History of a "little church"

Photograph of St Wulfran's Church, Ovingdean
Photo by Jennifer Drury

Early Norman origins

St Wulfran’s is a typical small Sussex downland flint church, recorded in the Domesday Book of 1086 as a “little church”. Essentially it is an early Norman building which has been restored and altered many times over the centuries; it is now furnished in late 19th century style.

The nave and chancel of today’s St. Wulfran’s are probably 1066-86 or a little later. The tower is c1216 and contains a bell which dates from approximately 1430. It is thought that the porch was almost certainly added in 1805. The chapel was added in 1907 and the vestry was built in 1983.

Architectural modifications

There are no less than 33 existing, blocked and ‘vanished’ windows in St. Wulfrans and there may have been at least six others. The original Norman windows were blocked up when the existing larger windows were made and not reopened until after 1850. The present entrance is in the south wall but there is a blocked saxon-style door in the north wall with a stoup (a container for holy water). Most probably this was the entrance when the original manor and village were situated in ‘Hog Croft’ (the field next to the church).

Interior decoration

The rood, chancel ceiling and most of the stained glass in St. Wulfran’s are by Charles Eamer Kempe (he added the ‘e’ in later life). His father Nathaniel Kemp, uncle of the Kemp who built Kemp Town, a very wealthy man, built Ovingdean House.

At the moment there is an ongoing fundraising project in the village of Ovingdean to raise over £20,000 to fund the restoration of Kempe’s ceiling which has fallen into disrepair due to damp. The church, which from time immemorial has been the hub of the village, remains an important focus for the village community today.

A literary reference

Harrison Ainsworth, the famous novelist who lived in Kemp Town but worshipped regularly at St. Wulfran’s, mentioned the church in one of his most well-known books, Ovingdean Grange. Although Ainsworth’s tale of the visit of Charles II to The Grange is highly romanticised and certainly unhistorical, his description still rings true today:

“Time has dealt kindly with it, and touched it with a hand so loving and tender that if he has robbed it of aught, he has only added to its beauty. Peace rests upon this antique little fane, and breathes from out its hoary walls. Peace rests upon the grassy mounds and carefully tended tombs lying within its quiet precincts. Nothing more hushed, more sequestered, more winningly and unobtrusively beautiful can be conceived than this simple village church. The walls that surround it and shut it in like a garden, the trees that shade it and completely shelter the holy edifice of the north, give it a particular air of privacy and tranquillity.”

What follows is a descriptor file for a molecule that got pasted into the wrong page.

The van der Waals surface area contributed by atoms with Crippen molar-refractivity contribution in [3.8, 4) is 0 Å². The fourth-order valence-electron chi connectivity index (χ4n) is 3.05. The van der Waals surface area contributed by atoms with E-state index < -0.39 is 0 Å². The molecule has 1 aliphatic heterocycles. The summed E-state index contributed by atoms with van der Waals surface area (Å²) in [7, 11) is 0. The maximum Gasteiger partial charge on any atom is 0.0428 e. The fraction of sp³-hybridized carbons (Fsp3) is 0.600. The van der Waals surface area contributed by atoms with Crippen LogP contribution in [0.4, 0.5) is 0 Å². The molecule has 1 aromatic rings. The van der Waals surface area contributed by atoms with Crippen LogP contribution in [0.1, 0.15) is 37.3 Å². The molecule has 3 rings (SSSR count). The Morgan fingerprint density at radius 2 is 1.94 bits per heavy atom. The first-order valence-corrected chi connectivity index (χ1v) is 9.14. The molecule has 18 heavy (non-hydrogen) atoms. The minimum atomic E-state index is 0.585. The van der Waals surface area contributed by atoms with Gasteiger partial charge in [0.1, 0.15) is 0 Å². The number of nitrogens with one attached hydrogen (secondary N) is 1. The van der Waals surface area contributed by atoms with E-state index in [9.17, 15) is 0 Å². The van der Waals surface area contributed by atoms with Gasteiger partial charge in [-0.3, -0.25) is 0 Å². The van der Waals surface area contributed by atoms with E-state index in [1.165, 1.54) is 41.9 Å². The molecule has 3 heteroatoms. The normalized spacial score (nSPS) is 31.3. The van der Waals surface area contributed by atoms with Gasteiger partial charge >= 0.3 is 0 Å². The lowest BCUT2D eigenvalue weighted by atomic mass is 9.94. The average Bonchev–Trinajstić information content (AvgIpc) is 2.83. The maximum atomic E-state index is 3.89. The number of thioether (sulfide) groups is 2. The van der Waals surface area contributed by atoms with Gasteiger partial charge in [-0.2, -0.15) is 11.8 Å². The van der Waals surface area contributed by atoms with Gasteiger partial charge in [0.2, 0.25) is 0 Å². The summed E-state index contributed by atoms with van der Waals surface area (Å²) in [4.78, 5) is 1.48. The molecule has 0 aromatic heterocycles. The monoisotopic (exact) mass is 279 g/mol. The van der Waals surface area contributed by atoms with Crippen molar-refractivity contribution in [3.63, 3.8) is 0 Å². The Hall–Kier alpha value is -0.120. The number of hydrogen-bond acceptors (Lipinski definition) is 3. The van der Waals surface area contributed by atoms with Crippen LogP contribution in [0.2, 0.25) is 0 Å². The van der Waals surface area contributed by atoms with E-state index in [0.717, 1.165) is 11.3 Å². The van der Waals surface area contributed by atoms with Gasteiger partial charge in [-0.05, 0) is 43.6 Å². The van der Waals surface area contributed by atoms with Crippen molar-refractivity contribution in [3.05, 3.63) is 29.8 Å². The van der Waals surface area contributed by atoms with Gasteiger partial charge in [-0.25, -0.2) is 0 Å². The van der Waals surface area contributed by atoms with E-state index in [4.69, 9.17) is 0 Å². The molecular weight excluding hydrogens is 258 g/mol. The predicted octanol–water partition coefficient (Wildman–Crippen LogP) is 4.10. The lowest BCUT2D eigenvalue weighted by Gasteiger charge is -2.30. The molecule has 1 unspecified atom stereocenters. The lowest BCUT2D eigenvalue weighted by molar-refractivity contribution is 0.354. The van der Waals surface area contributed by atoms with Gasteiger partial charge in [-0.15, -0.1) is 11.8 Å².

Comments about this page

  • My great grandfather’s house in Norwood, London was named ‘Ovingdean’ and was built in 1892, first owned by Dr. Samuel Welch. We are looking for any connection between Dr. Samuel Welch and Ovingdean. The links are getting rather interesting. If there is any history of a Welch family in Ovingdean, this would explain the name of the house. Thank you for posting the information on St. Wulfran’s on the web. I would like to visit Ovingdean someday. I live in Mission, B.C. Canada. Thanks again.

    By Cathy Cartwright (28/04/2005)
  • This little Church was a familiar place for deaf pupils from Ovingdean Hall School every Sunday. It is a beautiful place of peace and tranquility. I was made an altar boy back in the 1970s. I did the nativity play in the Church and used to set up the deaf loop for Sunday service. After Church, we used to meet in the little hall for hot rolls and tea and proper butter. We used to walk amongst the grave stones in the peaceful garden and stop at a lone small grave of a young boy and sit in quiet along side him and talk and sometimes leave flowers. I have been back many times over the years and still visit the Church. It’s a place I find the peace in life to think and work things out something – I’ve never been able to do elsewhere. I’ts a special place.

    By Alan Bridgen (14/04/2008)
  • As a passing visitor to Ovingdean, I stopped and spent some time at St. Wulfran’s Church. It is the most magical, tranquil place I have ever visited. I felt truely a part of history, sitting by the gravestones.

    By Bo Andersen (06/05/2010)

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